Rule 19. Extraordinary writs.
(a) Petition for extraordinary writ to a judge or agency; petition; service and filing. An application for an extraordinary writ referred to in Rule 65B, Utah Rules of Civil Procedure, directed to a judge, agency, person or entity shall be made by filing a petition with the clerk of the appellate court. Service of the petition shall be made on the respondent judge, agency, person, or entity and on all parties to the action or case in the trial court or agency. In the event of an original petition in the appellate court where no action is pending in the trial court or agency, the petition shall be served personally on the respondent judge, agency, person or entity and service shall be made by the most direct means available on all persons or associations whose interests might be substantially affected.
(b) Contents of petition and filing fee. A petition for an extraordinary writ shall contain the following:
(b)(1) A statement of all persons or associations, by name or by class, whose interests might be substantially affected;
(b)(2) A statement of the issues presented and of the relief sought;
(b)(3) A statement of the facts necessary to an understanding of the issues presented by the petition;
(b)(4) A statement of the reasons why no other plain, speedy, or adequate remedy exists and why the writ should issue;
(b)(5) Except in cases where the writ is directed to a district court, a statement explaining why it is impractical or inappropriate to file the petition for a writ in the district court;
(b)(6) Copies of any order or opinion or parts of the record which may be essential to an understanding of the matters set forth in the petition;
(b)(7) A memorandum of points and authorities in support of the petition; and
(b)(8) The prescribed filing fee, unless waived by the court.
(b)(9) Where emergency relief is sought, the petition must comply with Rule 23C(b), including any additional requirements set forth by that subpart.
(b)(10) Where the subject of the petition is an interlocutory order, the petition must state whether a petition for interlocutory appeal has been filed and, if so, summarize its status or, if not, state why interlocutory appeal is not a plain, speedy or adequate remedy.
(c) Response to petition . The judge, agency, person, or entity and all parties in the action other than the petitioner shall be deemed respondents for all purposes. Two or more respondents may respond jointly. If any respondent does not desire to appear in the proceedings, that respondent may advise the clerk of the appellate court and all parties by letter, but the allegations of the petition shall not thereby be deemed admitted. Where emergency relief is sought, Rule 23C(d) shall apply. Otherwise, within seven days after service of the petition, any respondent or any other party may file a response in opposition or concurrence, which includes supporting authority.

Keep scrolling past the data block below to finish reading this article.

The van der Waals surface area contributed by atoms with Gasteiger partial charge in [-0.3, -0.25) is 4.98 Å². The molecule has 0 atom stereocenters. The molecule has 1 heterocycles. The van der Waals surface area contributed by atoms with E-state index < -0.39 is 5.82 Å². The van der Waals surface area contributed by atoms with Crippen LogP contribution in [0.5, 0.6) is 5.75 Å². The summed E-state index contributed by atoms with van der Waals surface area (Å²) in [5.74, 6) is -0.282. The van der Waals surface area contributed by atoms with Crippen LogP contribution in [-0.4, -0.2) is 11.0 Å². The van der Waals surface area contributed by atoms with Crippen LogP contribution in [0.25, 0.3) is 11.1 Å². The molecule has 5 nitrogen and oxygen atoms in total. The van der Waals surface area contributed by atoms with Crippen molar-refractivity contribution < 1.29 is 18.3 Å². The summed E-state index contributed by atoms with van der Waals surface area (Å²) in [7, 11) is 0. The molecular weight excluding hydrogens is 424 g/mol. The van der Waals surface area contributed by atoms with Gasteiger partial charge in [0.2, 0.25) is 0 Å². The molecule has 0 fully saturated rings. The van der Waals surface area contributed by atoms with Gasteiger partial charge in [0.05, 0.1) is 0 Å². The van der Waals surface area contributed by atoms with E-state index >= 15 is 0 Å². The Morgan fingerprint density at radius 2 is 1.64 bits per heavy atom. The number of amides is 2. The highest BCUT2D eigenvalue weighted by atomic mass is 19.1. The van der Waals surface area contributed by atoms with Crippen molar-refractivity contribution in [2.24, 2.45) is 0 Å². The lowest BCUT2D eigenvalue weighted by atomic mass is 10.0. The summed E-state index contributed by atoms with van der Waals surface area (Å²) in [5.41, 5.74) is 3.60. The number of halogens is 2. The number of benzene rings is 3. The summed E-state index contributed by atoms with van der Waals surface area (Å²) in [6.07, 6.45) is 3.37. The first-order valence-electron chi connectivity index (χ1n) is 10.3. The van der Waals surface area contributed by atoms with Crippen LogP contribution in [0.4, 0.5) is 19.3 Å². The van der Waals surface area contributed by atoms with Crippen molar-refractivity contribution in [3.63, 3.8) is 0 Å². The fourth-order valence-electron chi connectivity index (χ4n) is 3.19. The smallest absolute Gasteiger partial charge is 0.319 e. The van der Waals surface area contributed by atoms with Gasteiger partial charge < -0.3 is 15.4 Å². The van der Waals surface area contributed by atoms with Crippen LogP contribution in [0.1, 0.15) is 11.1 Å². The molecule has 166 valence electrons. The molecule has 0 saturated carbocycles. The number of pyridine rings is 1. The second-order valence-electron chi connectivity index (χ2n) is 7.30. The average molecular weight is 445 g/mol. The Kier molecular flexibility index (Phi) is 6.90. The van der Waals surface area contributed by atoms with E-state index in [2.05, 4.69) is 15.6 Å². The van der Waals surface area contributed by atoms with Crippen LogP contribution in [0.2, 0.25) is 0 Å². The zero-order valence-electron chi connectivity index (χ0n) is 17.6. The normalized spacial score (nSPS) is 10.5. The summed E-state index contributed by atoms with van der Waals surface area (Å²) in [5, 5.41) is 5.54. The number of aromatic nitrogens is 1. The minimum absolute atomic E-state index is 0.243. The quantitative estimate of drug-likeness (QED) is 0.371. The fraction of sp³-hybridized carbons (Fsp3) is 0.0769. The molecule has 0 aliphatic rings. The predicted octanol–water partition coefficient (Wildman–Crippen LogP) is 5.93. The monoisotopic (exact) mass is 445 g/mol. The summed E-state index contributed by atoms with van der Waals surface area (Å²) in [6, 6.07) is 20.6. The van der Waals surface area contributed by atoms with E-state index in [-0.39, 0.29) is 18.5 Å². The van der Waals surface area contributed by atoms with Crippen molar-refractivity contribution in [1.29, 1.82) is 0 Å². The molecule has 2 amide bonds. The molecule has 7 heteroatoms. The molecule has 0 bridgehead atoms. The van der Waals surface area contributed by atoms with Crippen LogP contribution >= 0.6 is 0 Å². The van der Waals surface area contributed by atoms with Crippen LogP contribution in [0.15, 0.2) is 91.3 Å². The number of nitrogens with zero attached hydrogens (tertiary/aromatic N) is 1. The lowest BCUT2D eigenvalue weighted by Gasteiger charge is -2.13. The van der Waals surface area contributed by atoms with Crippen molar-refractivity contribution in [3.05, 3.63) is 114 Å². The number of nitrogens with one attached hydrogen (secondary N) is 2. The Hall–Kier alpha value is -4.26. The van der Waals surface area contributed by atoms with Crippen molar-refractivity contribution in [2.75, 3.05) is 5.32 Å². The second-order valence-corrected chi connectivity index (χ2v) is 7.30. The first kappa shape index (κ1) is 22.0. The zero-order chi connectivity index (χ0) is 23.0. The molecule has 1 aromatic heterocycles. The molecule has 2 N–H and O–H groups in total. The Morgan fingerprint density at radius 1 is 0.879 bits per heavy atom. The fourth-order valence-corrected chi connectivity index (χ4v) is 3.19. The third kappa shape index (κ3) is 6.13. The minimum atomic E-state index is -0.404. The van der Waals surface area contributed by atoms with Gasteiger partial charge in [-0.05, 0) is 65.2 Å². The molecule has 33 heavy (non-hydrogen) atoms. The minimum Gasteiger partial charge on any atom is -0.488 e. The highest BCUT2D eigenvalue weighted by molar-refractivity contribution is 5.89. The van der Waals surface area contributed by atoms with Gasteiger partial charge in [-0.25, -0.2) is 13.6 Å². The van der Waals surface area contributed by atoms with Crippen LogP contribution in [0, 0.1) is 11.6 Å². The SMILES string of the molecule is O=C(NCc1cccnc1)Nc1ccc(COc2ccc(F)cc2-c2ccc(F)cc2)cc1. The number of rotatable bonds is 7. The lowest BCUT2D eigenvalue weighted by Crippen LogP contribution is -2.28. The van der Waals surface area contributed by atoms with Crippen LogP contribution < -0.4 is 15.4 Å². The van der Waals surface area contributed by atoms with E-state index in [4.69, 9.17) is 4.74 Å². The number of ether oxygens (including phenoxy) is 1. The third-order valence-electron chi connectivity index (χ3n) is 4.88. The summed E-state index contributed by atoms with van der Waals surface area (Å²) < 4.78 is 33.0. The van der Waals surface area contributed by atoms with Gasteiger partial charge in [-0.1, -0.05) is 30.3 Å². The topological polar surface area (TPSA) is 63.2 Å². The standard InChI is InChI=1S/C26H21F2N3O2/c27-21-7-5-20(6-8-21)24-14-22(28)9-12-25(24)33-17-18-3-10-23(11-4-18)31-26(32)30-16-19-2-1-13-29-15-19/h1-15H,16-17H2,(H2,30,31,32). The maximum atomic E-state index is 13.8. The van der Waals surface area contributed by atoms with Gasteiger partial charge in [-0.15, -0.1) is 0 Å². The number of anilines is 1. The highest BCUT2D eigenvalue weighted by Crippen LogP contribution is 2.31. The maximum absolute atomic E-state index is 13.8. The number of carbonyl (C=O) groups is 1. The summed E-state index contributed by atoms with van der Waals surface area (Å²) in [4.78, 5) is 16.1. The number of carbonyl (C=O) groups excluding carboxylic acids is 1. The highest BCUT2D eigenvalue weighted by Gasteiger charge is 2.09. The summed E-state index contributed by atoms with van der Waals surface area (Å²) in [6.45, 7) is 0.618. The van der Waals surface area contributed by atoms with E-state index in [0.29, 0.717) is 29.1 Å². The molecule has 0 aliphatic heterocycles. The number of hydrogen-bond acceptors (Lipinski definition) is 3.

(d) Review and disposition of petition. The court shall render a decision based on the petition and any timely response, or it may require briefing or the submission of further information, and may hold oral argument at its discretion. If additional briefing is required, the briefs shall comply with Rules 24 and 27. Rule 23C(f) applies to requests for hearings in emergency matters. With regard to emergency petitions submitted under Rule 23C, and where consultation with other members of the court cannot be timely obtained, a single judge or justice may grant or deny the petition, subject to review by the court at the earliest possible time. With regard to all petitions, a single judge or justice may deny the petition if it is frivolous on its face or fails to materially comply with the requirements of this rule or Rule 65B, Utah Rules of Civil Procedure. The denial of a petition by a single judge or justice may be reviewed by the appellate court upon specific request filed within seven days of notice of disposition, but such request shall not include any additional argument or briefing.
(e) Transmission of record. In reviewing a petition for extraordinary writ, the appellate court may order the record, or any relevant portion thereof, to be transmitted.
(f) Number of copies. For a petition presented to the Supreme Court, petitioner shall file with the clerk of the court an original and five copies of the petition. For a petition pending in the Supreme Court, respondent shall file with the clerk of the court an original and five copies of the response. For a petition presented to the Court of Appeals, petitioner shall file with the clerk of the court an original and four copies of the petition. For a petition pending in the Court of Appeals, respondent shall file with the clerk of the court an original and four copies of the response.
(g) Issuance of extraordinary writ by appellate court sua sponte. The appellate court, in aid of its own jurisdiction in extraordinary cases, may issue a writ of certiorari sua sponte directed to a judge, agency, person, or entity. A copy of the writ shall be served on the named respondents in the manner and by an individual authorized to accomplish personal service under Rule 4, Utah Rules of Civil Procedure. In addition, copies of the writ shall be transmitted by the clerk of the appellate court, by the most direct means available, to all persons or associations whose interests might be substantially affected by the writ. The respondent and the persons or associations whose interests are substantially affected may, within four days of the issuance of the writ, petition the court to dissolve or amend the writ. The petition shall be accompanied by a concise statement of the reasons for dissolution or amendment of the writ.